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Leaving a Legacy: Exploring the Bernard Sanderson Collection

April 19, 2022

The internship program in Metro Archives runs every spring and fall, and typically gives an intern the opportunity to learn about archival processing by working on one of our collections. Our intern for this past semester was Vanderbilt student, Sami Olesen, and she processed the Bernard Sanderson Collection. 

Sami did an excellent and efficient job in processing the collection, and finished in plenty of time to write a blog post about it as well. So without further ado, I invite you to learn about the collection from Sami's own words...

Portrait of Bernard Sanderson

This blog post is dedicated to the remarkable and varied life of Bernard Sanderson. A Nashville native, he attended East Nashville High School as a member of the ROTC from 1935-39 before attending Vanderbilt University from 1939-41.

He transferred to the University of Tennessee, Knoxville to finish his degree but his academic career was put on hold in 1942 when he enlisted in the Army Air Corp. After completing basic training in Robinson, AR, in 1943 he began active duty. He completed Aerial Gunnery and Aircraft Armament service schools before departing for Europe on September 11, 1944.

The "Nic Crew" of the 454th Bombing Group

His deployment took him to countries such as Italy, Germany, Austria, and Czechoslovakia where he completed 29 combat missions as the ball turret gunner of the “nic crew” (named after the aircrew’s pilot John Nichols) for the 454th bombing group.

One mission in Munich exemplified the bravery and luck of Sanderson and the other members of his bombing group. The “nic crew” was ordered to perform an experimental night mission on November 24-25, 1944, which they had very little experience doing. About halfway to their destination their plane lost one of its engines due to a mechanical issue, but they decided to push on hoping it wouldn’t cause any major problems.

Once over the target they lost a second engine, and on their journey home, a third engine began losing power. Running on the power of about one and a half engines, their navigator Charles Berman decided it was best they fly over the Alps instead of wasting energy finding a way around them.

Unsure if the plane would make it back, some crew members including Bernard were asked to jump; only crew members James Angelucci and Robert Brown did. The rest dropped all unnecessary belongings out of the plane in hopes that the lighter load would increase their chances of making it out of enemy territory.

Sanderson specifically decided not to jump with the others because, as a Jewish man, his odds of survival on the ground were even lower.

Those on board the plane managed to make an emergency landing on a fighter strip with what was left in the gas tank, but did not see Angelucci and Brown for six weeks. They were deemed MIA with little faith that they could survive so long without being caught by the Germans, so other members of the 454th group were in disbelief when they appeared on base again.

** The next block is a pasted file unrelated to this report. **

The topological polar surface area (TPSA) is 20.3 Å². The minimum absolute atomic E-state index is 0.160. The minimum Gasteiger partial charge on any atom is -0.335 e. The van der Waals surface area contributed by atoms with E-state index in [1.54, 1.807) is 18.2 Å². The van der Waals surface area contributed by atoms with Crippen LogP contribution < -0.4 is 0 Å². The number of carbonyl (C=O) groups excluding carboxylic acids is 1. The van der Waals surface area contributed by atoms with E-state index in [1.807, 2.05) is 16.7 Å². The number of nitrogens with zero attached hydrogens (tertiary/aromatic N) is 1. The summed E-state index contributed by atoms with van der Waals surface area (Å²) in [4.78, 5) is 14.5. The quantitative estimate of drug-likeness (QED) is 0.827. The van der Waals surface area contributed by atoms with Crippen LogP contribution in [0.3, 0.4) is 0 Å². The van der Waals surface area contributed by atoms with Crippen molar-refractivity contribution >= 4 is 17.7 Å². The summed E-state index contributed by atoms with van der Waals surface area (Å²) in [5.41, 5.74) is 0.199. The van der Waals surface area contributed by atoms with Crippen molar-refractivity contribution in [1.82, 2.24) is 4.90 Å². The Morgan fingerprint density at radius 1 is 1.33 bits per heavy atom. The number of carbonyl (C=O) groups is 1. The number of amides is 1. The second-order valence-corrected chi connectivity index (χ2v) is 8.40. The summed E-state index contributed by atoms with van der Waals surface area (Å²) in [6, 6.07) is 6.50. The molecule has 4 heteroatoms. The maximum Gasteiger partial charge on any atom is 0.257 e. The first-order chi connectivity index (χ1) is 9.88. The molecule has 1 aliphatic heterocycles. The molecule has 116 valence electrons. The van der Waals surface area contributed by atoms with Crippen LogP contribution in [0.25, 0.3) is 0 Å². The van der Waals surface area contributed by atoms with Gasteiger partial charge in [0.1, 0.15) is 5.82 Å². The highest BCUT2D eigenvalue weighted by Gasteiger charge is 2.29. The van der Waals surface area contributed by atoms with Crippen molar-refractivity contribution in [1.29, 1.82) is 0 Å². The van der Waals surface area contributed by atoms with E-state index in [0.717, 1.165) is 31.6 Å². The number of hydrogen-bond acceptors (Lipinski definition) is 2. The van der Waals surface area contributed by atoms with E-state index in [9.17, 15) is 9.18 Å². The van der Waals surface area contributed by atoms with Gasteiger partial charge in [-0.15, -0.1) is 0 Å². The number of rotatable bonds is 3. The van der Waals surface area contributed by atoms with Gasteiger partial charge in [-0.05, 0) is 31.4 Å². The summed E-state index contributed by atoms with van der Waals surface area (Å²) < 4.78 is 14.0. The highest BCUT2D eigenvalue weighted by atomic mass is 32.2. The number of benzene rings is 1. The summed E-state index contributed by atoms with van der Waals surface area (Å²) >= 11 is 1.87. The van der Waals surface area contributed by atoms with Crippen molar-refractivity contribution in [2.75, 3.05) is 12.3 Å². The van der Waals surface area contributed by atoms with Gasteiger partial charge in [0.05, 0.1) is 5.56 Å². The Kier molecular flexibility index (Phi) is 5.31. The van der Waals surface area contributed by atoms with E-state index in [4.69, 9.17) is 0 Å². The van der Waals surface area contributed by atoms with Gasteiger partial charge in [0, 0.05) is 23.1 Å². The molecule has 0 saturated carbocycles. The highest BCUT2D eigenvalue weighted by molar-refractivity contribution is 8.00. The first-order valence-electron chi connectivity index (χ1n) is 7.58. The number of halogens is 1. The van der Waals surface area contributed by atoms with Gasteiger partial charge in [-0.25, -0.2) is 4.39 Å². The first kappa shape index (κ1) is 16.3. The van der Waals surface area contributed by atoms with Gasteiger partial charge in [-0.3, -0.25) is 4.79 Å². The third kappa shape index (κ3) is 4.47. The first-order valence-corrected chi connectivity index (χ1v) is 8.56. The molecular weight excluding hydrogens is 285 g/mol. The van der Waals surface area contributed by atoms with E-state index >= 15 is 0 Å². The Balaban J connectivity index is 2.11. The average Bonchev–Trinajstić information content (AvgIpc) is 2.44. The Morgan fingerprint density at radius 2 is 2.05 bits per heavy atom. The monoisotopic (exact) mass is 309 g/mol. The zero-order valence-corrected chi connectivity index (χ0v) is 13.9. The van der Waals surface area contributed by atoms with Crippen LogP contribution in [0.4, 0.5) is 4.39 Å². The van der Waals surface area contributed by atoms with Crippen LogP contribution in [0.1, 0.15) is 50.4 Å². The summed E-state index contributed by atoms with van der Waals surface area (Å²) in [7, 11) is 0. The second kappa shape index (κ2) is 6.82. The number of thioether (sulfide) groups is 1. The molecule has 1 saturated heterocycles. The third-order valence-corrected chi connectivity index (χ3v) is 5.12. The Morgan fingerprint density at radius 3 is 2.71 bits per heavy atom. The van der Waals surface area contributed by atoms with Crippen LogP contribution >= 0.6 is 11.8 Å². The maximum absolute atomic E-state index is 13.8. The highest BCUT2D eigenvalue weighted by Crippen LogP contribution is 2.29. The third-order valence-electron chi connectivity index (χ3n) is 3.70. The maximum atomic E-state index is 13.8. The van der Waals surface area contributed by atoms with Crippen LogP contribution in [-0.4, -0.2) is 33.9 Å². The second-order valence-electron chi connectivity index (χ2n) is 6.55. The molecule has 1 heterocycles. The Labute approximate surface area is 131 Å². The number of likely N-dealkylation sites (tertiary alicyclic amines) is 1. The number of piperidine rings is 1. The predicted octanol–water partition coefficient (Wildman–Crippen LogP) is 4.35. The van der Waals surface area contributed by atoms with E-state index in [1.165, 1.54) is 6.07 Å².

The gallantry displayed by Sanderson and his crew members in events such as this led him to receive a multitude of honors and awards including an Air Medal and an EAME Campaign medal. Fortunately, all “nic crew” members made it back to the United States safely, never forgetting the harrowing events they faced.

Sanderson returned home on June 18th, 1945, with an honorable discharge.

The 454th Bombardment Group Reunion in 1996

Returning to the States

While it is hard to believe that someone could experience the events that he did during WWII and find immediate success jumping back into a regular life, Sanderson made the task look easy.

Upon his return, he completed his B.A. in Animal Husbandry in 1947 at the University of Tennessee and went on to work for the Arkansas Department of Agriculture (from 1945-46), and teach for a year in Steele, MO (1947).

Finding Success in Nashville

In 1949, he moved on to more entrepreneurial endeavors starting Hermitage Hardware. His passion for business continued when he opened Sanderson’s Variety Store in Donelson’s Merry Oaks Shopping Center in 1953.

Despite the ruinous fire that occurred at the shopping center in 1952, Sanderson found success in his business before selling in 1964.

He continued into an accomplished career in real estate, working for companies such as Irwin Wolf Realty, Blair Realtors, and Century 21 Realtors, and winning the Million Dollar Sales Award multiple times (see image of him below receiving an award).

On top of finding professional success, Sanderson was heavily active in his community. He was a member of organizations such as the Donelson Lion’s Club, Donelson Park Club, and Toastmasters as well as others.

Facade of Sanderson's Variety Store in 1957
Bernard Sanderson receiving award from Blair Realtors in 1975

His personal life consisted of spending time with his family, fishing, and working out at the Gordon Jewish Community Center. He also spent a lot time during his retirement with his friend group “The Bagel Boys” trying local restaurants weekly.

Bernard passed away in 2010, leaving behind a noteworthy stint in the army, a legacy in Nashville, and many loved ones.

'Til next time, 


lucille ball


Sarah is a Program Coordinator with Metro Archives. Her interests and areas of expertise are history, reading books (of any kind), music, travel, Harry Potter, and bingeing a good comedy series. When not in Archives, she is either nose-deep in a book or planning her next trip. Learn more about the fascinating materials found at Metro Archives through their website.